Getting rich without ever becoming wealthy is all too common. For example, studies have shown that one way to quick riches — winning the lottery — tends to delay rather than prevent bankruptcies. Lottery winners also tend to have similar asset and unsecured debt levels as non-winners.
It stands to reason that those who build wealth want to avoid such pitfalls. Fortunately, you don’t have to fall into this trap just because you increase your net worth. By learning more about the difference between rich and wealthy, you can learn to build assets that are not only adequate to make you financially free, but that also last beyond your lifetime.
- What Does It Mean to be Rich?
- What Does It Mean To Be Wealthy?
- What Is the Difference Between Being Rich Vs. Wealthy?
- Getting Started on the Road to Wealth
- Finishing Wealthy
What constitutes “rich” can differ from person to person. A person in Burundi, where average per capita income amounts to $700 per year, might consider someone with $2,000 in the bank to be rich. But $2,000 might barely cover one month of rent for someone in San Diego County, where rents average $1,852 per month.
Although the rich tend to benefit from high incomes, this shows the fleeting status of “rich.” Take NFL players, who earned $2.7 million per year on average in the 2017 season and made no less than $480,000 per year. Should they lose their ability to compete, most lack the skills to match that salary in another profession. This could make their “riches” tenuous.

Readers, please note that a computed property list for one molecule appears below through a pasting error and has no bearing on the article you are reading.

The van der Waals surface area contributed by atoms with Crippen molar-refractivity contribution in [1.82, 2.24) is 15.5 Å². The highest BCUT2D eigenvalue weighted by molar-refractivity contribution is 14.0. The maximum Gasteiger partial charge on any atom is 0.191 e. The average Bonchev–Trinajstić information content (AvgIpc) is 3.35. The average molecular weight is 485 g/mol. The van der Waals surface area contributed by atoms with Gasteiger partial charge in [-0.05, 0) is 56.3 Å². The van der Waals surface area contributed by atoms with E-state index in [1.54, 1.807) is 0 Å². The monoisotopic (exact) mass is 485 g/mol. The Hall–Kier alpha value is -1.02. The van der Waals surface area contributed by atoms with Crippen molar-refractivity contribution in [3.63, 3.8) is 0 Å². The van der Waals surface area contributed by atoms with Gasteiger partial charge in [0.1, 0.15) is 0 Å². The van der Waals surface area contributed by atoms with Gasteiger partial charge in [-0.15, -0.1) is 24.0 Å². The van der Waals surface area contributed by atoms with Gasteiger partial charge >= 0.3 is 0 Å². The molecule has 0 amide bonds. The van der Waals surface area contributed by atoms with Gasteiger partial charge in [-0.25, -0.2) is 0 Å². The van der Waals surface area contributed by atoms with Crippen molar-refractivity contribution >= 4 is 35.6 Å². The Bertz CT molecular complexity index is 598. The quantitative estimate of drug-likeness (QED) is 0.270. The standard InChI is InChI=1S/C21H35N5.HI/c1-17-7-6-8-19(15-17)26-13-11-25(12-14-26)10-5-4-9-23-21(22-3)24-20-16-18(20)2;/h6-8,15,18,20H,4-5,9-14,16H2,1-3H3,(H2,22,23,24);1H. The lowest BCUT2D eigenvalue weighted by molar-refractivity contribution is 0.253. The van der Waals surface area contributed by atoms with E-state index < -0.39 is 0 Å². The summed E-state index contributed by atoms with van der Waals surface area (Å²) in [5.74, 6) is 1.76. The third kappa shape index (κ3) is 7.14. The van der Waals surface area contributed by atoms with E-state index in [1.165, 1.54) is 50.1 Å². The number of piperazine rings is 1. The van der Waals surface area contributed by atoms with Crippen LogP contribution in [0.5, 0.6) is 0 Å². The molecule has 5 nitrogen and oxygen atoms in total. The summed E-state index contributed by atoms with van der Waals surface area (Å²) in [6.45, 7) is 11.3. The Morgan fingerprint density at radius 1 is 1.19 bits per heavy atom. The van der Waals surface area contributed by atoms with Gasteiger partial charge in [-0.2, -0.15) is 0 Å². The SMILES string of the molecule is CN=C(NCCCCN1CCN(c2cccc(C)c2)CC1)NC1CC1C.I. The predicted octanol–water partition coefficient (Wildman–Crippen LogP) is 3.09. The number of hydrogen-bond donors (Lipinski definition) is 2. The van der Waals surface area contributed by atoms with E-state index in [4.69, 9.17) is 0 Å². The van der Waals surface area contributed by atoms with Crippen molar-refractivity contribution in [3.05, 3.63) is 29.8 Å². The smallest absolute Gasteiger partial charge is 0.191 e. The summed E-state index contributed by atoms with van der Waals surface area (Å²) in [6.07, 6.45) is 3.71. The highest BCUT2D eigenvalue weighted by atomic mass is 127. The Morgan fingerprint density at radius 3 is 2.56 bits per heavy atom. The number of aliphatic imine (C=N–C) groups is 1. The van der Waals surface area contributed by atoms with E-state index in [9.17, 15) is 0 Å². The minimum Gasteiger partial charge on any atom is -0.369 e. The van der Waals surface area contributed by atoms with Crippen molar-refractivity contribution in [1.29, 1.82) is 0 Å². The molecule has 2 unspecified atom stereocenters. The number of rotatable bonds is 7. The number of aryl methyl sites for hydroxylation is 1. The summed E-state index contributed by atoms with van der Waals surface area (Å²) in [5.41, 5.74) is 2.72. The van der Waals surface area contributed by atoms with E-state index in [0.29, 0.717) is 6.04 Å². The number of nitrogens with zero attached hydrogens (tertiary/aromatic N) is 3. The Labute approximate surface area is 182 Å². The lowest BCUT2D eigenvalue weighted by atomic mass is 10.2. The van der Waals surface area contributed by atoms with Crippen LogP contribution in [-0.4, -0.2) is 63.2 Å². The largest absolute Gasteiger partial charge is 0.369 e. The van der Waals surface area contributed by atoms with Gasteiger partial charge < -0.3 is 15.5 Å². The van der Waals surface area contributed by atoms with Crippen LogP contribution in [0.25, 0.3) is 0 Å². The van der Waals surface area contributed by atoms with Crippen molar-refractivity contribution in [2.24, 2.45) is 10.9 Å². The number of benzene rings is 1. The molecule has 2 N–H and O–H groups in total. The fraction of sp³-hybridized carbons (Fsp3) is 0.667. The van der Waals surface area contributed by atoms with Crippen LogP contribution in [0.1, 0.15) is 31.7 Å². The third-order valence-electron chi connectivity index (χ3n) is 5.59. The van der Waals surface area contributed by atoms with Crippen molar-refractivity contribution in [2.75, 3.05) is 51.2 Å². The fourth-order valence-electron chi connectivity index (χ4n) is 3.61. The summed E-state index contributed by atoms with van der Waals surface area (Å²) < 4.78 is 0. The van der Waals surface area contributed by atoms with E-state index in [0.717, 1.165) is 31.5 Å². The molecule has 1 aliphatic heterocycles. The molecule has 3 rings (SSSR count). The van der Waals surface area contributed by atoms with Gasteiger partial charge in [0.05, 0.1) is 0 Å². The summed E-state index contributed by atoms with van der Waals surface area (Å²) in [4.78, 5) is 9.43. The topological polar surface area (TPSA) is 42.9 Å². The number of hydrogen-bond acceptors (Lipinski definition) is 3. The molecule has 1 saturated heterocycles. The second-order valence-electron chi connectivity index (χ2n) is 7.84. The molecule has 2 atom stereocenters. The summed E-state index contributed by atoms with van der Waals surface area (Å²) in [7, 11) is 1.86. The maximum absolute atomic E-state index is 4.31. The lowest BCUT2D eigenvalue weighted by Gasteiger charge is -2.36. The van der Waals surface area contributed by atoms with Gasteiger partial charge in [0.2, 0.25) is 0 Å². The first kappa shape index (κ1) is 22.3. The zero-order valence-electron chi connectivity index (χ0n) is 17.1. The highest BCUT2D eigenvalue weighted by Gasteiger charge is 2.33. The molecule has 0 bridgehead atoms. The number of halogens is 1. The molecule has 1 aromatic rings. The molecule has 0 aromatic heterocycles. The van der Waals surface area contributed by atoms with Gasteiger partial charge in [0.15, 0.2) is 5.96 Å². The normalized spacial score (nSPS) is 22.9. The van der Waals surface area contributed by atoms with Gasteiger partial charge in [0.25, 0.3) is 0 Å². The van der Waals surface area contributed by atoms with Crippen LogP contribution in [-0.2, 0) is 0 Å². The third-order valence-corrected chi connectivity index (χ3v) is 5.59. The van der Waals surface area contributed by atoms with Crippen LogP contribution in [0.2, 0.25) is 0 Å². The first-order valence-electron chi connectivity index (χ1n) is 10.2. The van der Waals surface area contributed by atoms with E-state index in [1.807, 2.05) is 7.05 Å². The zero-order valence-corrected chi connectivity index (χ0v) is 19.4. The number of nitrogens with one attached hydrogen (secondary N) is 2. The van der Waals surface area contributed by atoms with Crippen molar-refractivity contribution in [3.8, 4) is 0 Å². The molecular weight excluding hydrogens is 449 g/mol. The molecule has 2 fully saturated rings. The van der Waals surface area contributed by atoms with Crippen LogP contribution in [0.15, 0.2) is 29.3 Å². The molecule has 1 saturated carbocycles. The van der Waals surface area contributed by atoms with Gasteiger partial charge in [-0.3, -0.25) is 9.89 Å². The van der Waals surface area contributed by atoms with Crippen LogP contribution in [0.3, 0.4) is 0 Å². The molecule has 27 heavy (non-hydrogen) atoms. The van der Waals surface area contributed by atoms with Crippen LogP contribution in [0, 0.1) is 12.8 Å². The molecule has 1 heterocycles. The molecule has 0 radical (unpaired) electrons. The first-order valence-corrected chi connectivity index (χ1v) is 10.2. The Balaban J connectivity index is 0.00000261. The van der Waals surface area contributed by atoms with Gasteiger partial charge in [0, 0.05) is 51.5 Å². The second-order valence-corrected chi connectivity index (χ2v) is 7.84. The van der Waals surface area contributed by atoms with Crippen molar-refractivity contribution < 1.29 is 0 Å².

Spending sprees can make money evaporate as quickly as losing a fat paycheck — a lesson that lottery winners and other windfall recipients often learn the hard way. The influx of money can make them feel richer than they are, according to Vermillion Financial Advisors, Inc. The result is financial mismanagement and destructive spending habits that churn through money these individuals are unable to replace.
That’s not to say the struggling rich are always reckless spenders. Those whose earnings take off due to job promotions or business success often upgrade their lifestyles gradually, as their bank balances increase. But the outward trappings of their success, like a larger home and private school for the kids, can leave them scrambling to maintain their new lifestyle. From a financial standpoint, they’re no better off than they were with lower earnings despite their elevated status.
Wealth refers to around income-generating assets rather than the money itself. A Charles Schwab survey found that Americans need to accumulate $2.4 million to identify themselves as “wealthy.” But wealth, like “rich,” is relative — you need more of it to live in New York City than in the Great Plains, noted Chad Chubb, a Certified Financial Planner, in U.S. News & World Report.
Wealth typically comes from passive income and investments. The IRS defines passive income as earnings you generate from real estate or earn without active participation. Real estate rental income, stock dividends and royalties are all examples of passive income.
Passive income streams perpetuate financial freedom, which allows you to live your desired lifestyle regardless of whether you work. Some live frugally to achieve this freedom. Others have accumulated more than they could possibly spend. Whatever your lifestyle, achieving this goal dramatically reduces financial worries and allows for the pursuit of goals and dreams not tied to money.
Rich is quantified in money whereas wealth is measured in time, not dollars, explained Robert Kiyosaki, founder of The Rich Dad Company and author of “Rich Dad Poor Dad,” on his website RichDad.com. Specifically, wealth measures how long you can maintain your lifestyle without working.
Getting started involves committing to build wealth, rather than riches, to achieve your ultimate goal. Rather than having a fixed amount of cash in mind, you need to focus on building the asset base required to sustain the life you want. The following steps can help you achieve that goal.